International Women’s Day 2016

Published: 8 March 2016

Today (Tuesday 8th March) is International Women’s Day.  This year’s theme is “pledge for parity” where people of influence make a public statement that they will be a champion for gender diversity within their own organisation and the wider world.  Some big names in business have signed up and it is apparent that there will be more to come, but with gender parity being a depressing 117 years away, the question might well be what movement do we see now that will make a difference to our contemporary lives and livelihoods.

It would be a stretch to say that progress in my own sector (Higher Education) has been remarkable.  But there has been progress nonetheless.  The recently published “Women Count, Leaders in Higher Education 2016” report demonstrates that the number of women in senior positions has increased, but considering the sector’s apparent enthusiasm for gender parity, the change isn’t significant.  Even more sobering is the extent to which STEM subjects remain a male-dominated zone as women’s careers progress slowly or girls opt not to study the subjects in the first place.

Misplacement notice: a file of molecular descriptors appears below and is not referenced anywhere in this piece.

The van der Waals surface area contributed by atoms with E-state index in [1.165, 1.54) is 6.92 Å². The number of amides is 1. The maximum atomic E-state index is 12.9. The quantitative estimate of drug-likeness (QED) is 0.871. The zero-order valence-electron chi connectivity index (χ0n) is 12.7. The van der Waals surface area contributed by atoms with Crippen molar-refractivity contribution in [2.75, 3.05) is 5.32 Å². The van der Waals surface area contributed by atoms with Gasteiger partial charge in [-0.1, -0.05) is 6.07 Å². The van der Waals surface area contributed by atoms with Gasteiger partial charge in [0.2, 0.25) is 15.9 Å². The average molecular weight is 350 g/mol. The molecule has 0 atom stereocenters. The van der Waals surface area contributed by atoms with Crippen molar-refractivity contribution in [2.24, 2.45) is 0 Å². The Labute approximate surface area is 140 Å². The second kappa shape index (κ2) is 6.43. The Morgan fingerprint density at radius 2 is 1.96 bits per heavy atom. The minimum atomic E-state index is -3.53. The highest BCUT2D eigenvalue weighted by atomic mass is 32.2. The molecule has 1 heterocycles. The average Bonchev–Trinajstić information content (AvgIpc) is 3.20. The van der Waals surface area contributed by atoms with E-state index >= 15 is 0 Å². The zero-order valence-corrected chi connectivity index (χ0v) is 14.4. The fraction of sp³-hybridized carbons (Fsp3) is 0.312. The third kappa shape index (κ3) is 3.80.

However, it would be duplicitous to think that it is all doom and gloom.  Within Higher Education there has long been recognition of the fact that gender parity is important and Institutions have been proactive in undertaking introspection which helps us understand why female progression is as it is.  There are also a plethora of activities that are having an impact upon women’s advancement;  Athena Swann, target setting on Scottish Governing Bodies, the prevalence of gender issues in HEFCE’s 2015-2020 plan and persistent, vociferous campaigning from Vice Chancellors (of whom a fifth are women) and their senior teams. 

Naturally I hope that there will be many pledges for parity within Higher Education on the 8th March, but in a way I don’t think we need to. Yes there is a long way to go before there is appropriate female representation throughout academia; but we know this and we are not complacent about how difficult the journey to get there is, nor are we disheartened by this fact.  So yes, let’s pledge for parity but let’s also be proud that we already know how important the issue is.

Elizabeth James is a Principal Consultant in the Education Practice 

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